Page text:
A Day to Celebrate Politics
Happy Independence Day!
I'll say the same thing I say every year: Today is a day to celebrate the world of politics, because the U.S. is a particularly political nation. Indeed, it is only appropriate that our greatest holiday isn't a commemoration of a battle, but of decisions made by politicians in the Continental Congress.
We should celebrate the politicians, whose ambitions and energy are needed for the scheme to work. We should celebrate the activists who want to change the world, and the interest groups who are just trying to protect and enlarge their little piece of that world. We should celebrate the electioneers: the speechwriters, the pollsters, the get-out-the-vote specialists. And, yes, the opposition researchers. We should even celebrate the little old ladies who administer our elections in thousands of precincts.
Politics isn't just a matter of elections, or even most importantly about elections. We should celebrate those who participate in government from the inside, and those who try to influence it from the outside. We also should celebrate reporters who sit through endless city council meetings or put the time in with government databases until they unearth the stories we really need to hear. We should celebrate the citizens who show up for jury duty without resorting to phony stories to get out of it, and those who testify at state legislative committee hearings. In other words, all who get involved in self-government at some point in the process beyond merely voting when they remember to do so.
Politics, oddly enough, can both give us great satisfaction, and can be a burden most of us are all too willing to be excused from. That failing drove the Founders to despair as the thrill of 1776 gave way to normal politics in the 1780s, and as weary revolutionaries turned back to their private lives. Without a virtuous set of great men dedicated to public service, how could the Republic thrive? Thomas Jefferson spoke of an ambiguous (as Hannah Arendt noted) "pursuit of happiness," but citizens seemed more interested in their private happiness than in the "public happiness" derived from political action.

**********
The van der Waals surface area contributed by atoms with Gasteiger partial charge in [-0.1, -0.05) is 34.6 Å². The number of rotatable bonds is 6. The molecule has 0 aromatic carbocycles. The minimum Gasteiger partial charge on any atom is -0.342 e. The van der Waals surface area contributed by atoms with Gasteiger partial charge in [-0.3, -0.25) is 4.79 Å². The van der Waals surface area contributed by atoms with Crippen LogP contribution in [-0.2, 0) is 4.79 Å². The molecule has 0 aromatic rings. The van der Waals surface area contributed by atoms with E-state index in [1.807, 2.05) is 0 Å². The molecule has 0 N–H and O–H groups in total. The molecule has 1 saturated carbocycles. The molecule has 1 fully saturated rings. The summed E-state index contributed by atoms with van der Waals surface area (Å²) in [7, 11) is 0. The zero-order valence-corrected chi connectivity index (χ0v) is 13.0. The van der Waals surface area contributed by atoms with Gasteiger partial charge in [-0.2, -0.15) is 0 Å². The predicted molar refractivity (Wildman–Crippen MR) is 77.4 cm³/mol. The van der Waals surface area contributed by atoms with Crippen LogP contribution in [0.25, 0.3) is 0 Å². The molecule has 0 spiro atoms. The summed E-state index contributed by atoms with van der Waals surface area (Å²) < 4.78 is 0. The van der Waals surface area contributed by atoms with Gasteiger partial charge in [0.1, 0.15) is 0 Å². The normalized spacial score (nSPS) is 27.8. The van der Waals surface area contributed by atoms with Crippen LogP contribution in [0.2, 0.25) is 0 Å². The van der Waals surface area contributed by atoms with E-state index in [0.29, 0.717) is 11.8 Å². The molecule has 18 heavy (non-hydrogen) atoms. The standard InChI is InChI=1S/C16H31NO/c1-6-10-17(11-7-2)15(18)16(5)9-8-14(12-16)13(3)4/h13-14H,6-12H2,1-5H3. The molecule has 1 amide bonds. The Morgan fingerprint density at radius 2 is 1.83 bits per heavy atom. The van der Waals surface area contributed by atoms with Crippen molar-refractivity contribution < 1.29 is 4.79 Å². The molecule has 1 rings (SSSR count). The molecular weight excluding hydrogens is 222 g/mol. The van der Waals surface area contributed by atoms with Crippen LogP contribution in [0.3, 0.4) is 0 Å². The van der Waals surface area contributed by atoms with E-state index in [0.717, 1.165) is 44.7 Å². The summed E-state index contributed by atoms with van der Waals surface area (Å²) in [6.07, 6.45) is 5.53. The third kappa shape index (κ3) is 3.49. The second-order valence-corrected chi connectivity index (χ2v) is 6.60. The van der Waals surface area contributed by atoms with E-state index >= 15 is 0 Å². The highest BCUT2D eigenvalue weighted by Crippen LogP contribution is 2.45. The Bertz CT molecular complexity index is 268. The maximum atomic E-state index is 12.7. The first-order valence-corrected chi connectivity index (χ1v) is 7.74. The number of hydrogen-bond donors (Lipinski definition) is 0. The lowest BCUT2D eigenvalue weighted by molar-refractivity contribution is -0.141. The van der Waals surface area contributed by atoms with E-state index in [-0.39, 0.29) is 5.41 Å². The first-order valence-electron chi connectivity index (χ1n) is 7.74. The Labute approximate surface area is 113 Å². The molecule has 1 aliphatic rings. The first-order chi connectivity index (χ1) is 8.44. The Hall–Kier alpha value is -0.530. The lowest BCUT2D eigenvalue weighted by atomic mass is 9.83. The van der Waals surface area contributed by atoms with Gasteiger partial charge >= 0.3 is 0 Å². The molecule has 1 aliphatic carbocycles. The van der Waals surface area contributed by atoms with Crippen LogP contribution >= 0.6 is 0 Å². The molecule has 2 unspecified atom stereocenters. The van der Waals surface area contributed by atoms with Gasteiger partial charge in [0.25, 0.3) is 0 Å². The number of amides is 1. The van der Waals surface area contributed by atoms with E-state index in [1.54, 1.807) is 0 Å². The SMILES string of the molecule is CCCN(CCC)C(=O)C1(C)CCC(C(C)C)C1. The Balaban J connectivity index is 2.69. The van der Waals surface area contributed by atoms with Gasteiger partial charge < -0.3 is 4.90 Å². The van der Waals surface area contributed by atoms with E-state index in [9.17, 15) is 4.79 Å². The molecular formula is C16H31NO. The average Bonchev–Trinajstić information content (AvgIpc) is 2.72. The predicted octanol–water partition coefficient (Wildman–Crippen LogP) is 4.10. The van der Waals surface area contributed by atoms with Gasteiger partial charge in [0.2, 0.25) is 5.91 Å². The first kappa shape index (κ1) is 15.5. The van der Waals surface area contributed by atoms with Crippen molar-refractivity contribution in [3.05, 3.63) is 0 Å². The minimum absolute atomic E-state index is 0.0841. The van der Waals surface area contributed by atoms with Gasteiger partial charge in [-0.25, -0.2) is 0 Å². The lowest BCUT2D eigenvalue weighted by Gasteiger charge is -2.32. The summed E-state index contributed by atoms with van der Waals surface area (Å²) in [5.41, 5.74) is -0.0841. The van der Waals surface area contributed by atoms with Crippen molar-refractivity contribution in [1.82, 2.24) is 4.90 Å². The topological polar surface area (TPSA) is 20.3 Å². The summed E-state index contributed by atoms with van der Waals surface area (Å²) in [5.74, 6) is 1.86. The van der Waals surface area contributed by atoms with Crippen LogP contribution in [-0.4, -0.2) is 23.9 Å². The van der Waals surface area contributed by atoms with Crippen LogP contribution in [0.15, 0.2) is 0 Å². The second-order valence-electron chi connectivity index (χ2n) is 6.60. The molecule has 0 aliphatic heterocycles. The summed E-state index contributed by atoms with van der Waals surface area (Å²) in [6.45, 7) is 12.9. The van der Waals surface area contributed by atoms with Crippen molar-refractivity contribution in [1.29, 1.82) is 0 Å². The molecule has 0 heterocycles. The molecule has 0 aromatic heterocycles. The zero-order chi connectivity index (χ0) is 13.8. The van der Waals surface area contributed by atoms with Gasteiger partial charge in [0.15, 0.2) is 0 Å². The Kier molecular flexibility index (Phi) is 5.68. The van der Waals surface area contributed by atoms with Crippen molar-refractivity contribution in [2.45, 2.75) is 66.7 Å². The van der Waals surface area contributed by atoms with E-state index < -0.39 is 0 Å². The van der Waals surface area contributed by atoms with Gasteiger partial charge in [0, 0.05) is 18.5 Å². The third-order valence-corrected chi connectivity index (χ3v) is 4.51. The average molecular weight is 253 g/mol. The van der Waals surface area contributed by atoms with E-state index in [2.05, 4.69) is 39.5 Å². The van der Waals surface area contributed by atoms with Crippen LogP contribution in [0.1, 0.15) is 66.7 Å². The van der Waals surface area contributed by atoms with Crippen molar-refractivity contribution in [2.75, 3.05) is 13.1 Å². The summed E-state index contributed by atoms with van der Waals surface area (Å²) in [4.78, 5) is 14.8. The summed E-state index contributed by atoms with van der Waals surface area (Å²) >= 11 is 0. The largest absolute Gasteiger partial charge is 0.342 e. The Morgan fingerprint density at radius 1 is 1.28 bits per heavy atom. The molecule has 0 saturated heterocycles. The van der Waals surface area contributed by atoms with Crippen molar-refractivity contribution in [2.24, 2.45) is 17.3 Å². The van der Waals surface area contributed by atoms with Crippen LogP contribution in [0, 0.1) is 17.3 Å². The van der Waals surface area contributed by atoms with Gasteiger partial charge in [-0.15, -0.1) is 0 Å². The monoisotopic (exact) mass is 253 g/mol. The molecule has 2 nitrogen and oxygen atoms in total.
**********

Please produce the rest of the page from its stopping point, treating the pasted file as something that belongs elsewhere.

James Madison, at least as I read him, saw a solution in the very ambiguity of the pursuit of (private or public) happiness. It's true that only a small group might originally be drawn to politics for its own sake; only a small group might have true republican virtue. But a republican government with thousands of input points -- a Madisonian system of federalism, with separated institutions sharing powers at every level - would tempt many citizens to get involved solely in order to further their private interests. And then, just as particular and private grievances with King George turned into a national political movement, many of those who sought only to enhance their private happiness would discover and embrace public happiness.
So feel free to salute the troops today; they are, after all, government employees. But I urge everyone to save the bulk of their tributes for the millions of Americans who make government "by the people" come alive. Today, we remember that each of them is an American hero.
Enjoy the Fourth!
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